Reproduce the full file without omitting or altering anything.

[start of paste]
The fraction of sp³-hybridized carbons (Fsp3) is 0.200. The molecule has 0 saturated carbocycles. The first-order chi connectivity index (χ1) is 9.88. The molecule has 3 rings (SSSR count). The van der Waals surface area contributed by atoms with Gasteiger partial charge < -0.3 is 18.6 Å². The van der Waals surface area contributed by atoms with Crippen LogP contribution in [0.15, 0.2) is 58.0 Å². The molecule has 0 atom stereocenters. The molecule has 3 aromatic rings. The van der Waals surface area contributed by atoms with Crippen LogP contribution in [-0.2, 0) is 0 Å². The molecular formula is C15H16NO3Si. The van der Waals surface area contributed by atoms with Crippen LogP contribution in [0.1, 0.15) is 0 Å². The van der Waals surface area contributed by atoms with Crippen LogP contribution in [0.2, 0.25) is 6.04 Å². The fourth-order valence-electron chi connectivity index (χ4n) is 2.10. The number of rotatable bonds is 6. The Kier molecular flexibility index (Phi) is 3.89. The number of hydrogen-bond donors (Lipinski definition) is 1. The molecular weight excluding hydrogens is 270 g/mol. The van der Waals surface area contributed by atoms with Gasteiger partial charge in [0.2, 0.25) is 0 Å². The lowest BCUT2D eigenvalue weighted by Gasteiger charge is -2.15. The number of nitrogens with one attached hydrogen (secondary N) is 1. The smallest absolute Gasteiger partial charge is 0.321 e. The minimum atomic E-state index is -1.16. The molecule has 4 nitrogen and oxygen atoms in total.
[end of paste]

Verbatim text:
The fraction of sp³-hybridized carbons (Fsp3) is 0.200. The molecule has 0 saturated carbocycles. The first-order chi connectivity index (χ1) is 9.88. The molecule has 3 rings (SSSR count). The van der Waals surface area contributed by atoms with Gasteiger partial charge < -0.3 is 18.6 Å². The van der Waals surface area contributed by atoms with Crippen LogP contribution in [0.15, 0.2) is 58.0 Å². The molecule has 0 atom stereocenters. The molecule has 3 aromatic rings. The van der Waals surface area contributed by atoms with Crippen LogP contribution in [-0.2, 0) is 0 Å². The molecular formula is C15H16NO3Si. The van der Waals surface area contributed by atoms with Crippen LogP contribution in [0.1, 0.15) is 0 Å². The van der Waals surface area contributed by atoms with Crippen LogP contribution in [0.2, 0.25) is 6.04 Å². The fourth-order valence-electron chi connectivity index (χ4n) is 2.10. The number of rotatable bonds is 6. The Kier molecular flexibility index (Phi) is 3.89. The number of hydrogen-bond donors (Lipinski definition) is 1. The molecular weight excluding hydrogens is 270 g/mol. The van der Waals surface area contributed by atoms with Gasteiger partial charge in [0.2, 0.25) is 0 Å². The lowest BCUT2D eigenvalue weighted by Gasteiger charge is -2.15. The number of nitrogens with one attached hydrogen (secondary N) is 1. The smallest absolute Gasteiger partial charge is 0.321 e. The minimum atomic E-state index is -1.16. The molecule has 4 nitrogen and oxygen atoms in total.